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Polluted air killing half a million babies a year across globe | Environment

Air pollution last year caused the premature death of nearly half a million babies in their first month of life, with most of the infants being in the developing world, data shows.

Exposure to airborne pollutants is harmful also for babies in the womb. It can cause a premature birth or low birth weight. Both of these factors are associated with higher infant mortality.

Nearly two-thirds of the 500,000 deaths of infants documented were associated with indoor air pollution, particularly arising from solid fuels such as charcoal, wood, and animal dung for cooking.

The discovery is reported in the State of Global Air 2020 report, which examined data on deaths around the world alongside a growing body of research that links air pollution with health problems.

Medical experts have warned for years of the impacts of dirty air on older people and on those with health conditions, but are only beginning to understand the deadly toll on babies in the womb.

air pollution infant deaths graphic

Katherine Walker, principal scientist at the Health Effects Institute, which published the report, said: “We don’t totally understand what the mechanisms are at this stage, but there is something going on that is causing reductions in baby growth and ultimately birth weight. There is an epidemiological link, shown across multiple countries in multiple studies.”

Babies born with a low birth weight are more susceptible to childhood infections and pneumonia. The lungs of pre-term babies can also not be fully developed.

“They are born into a high pollution environment, and are more susceptible than children who went to term,” said Dan Greenbaum, president of the Health Effects Institute in the US.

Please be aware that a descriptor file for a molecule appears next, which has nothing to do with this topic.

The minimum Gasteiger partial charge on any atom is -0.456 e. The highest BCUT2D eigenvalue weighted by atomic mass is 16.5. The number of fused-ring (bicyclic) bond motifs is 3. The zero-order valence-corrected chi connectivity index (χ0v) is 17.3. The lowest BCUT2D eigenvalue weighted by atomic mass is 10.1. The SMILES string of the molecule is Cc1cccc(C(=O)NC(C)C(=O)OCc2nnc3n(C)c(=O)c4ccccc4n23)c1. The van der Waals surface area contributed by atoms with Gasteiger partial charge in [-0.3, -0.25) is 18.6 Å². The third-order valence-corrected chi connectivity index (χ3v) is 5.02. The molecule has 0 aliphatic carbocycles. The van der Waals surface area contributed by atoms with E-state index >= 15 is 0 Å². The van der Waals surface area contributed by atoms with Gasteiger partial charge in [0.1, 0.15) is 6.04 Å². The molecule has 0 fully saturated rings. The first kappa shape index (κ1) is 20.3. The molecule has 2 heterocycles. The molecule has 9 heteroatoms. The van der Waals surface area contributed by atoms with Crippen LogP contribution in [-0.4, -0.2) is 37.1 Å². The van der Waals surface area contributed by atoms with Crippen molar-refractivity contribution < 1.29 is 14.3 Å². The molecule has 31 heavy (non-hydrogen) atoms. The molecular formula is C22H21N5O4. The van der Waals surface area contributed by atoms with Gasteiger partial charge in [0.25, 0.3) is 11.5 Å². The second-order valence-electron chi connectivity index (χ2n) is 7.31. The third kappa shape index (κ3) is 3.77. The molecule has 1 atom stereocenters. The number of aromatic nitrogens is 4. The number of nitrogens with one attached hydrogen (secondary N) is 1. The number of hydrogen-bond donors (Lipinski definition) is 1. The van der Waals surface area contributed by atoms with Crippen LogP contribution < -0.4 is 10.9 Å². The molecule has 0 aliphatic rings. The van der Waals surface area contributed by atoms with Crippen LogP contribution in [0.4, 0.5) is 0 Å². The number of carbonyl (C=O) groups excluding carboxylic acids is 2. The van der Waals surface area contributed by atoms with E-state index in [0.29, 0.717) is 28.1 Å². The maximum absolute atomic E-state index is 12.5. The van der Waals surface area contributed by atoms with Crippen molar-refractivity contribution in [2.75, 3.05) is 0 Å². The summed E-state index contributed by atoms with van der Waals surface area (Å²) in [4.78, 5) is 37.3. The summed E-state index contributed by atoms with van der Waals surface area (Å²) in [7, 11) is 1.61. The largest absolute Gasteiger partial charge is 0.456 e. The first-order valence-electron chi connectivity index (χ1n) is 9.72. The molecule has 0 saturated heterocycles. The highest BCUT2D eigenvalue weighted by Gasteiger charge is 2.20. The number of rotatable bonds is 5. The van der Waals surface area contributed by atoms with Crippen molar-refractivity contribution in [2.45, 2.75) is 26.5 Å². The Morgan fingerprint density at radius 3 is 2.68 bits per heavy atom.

Beate Ritz, professor of epidemiology at UCLA, (University of California, Los Angeles), who was not involved with the study, said the indoor air pollution in cities across India, south-east Asia and Africa was comparable to that of Victorian London.

“This is not the air pollution we see in modern cities [in the rich world] but that which we had 150 years ago in London and other places, where there were coal fires indoors. Indoor air pollution has not been at the forefront for policymakers, but it should be,” Ritz said.

She pointed out that the harm to children went beyond the deaths; reducing air pollution would also lessen harm to survivors. “There is also damage to the brain and other organs from this pollution, so just surviving is not enough – we need to reduce air pollution because of the impact on all these organs too,” she said.

Some of these effects are likely to have existed, unnoticed, for centuries, as people have long cooked upon fires in enclosed spaces, an activity that causes particulate matter to be breathed in, particularly by women and children, who spend more time in the home.

However, the problem is now compounded by the population density of many developing cities and by outdoor air pollution from vehicles and industry. These factors mean there is now no escape from dirty air, from morning to night, for hundreds of millions of people.

The report concentrates on data from 2019, so does not include the impacts of the lockdown policies around the world in 2020. The authors said the Covid-19 pandemic would have had an impact on air quality and deaths from air pollution, but these effects were not yet clear.

Greenbaum said the likelihood of any long-term beneficial impact to health from the temporary reductions in air pollution because of lockdowns was small, but that the sudden clearing of pollution from traffic and industry had changed many people’s perception of air quality.

“People all of a sudden realised what it is like to have beautiful blue skies on a regular basis. Even if it did not last it showed what was possible,” Greenbaum said.

Some studies have suggested that people exposed to air pollution could have a higher risk of death from Covid-19, but these are early findings. Greenbaum said more work was needed to establish what difference was made by exposure to air pollution.

The scientists said there had been little sign of improvement in air pollution over the past 10 years, despite increased warnings over the risks from dirty air in the past five years.

At least 6.7 million deaths globally in 2019 were from long-term exposure to air pollution, a factor raising the risk of stroke, heart attack, diabetes, lung cancer and other chronic lung diseases. Air pollution is now the fourth highest cause of death globally, just below smoking and poor diet.

The State of Global Air Report 2020 is published by the Health Effects Institute, which is an independent nonprofit research organisation funded by the US Environmental Protection Agency and others.

Read More: Polluted air killing half a million babies a year across globe | Environment

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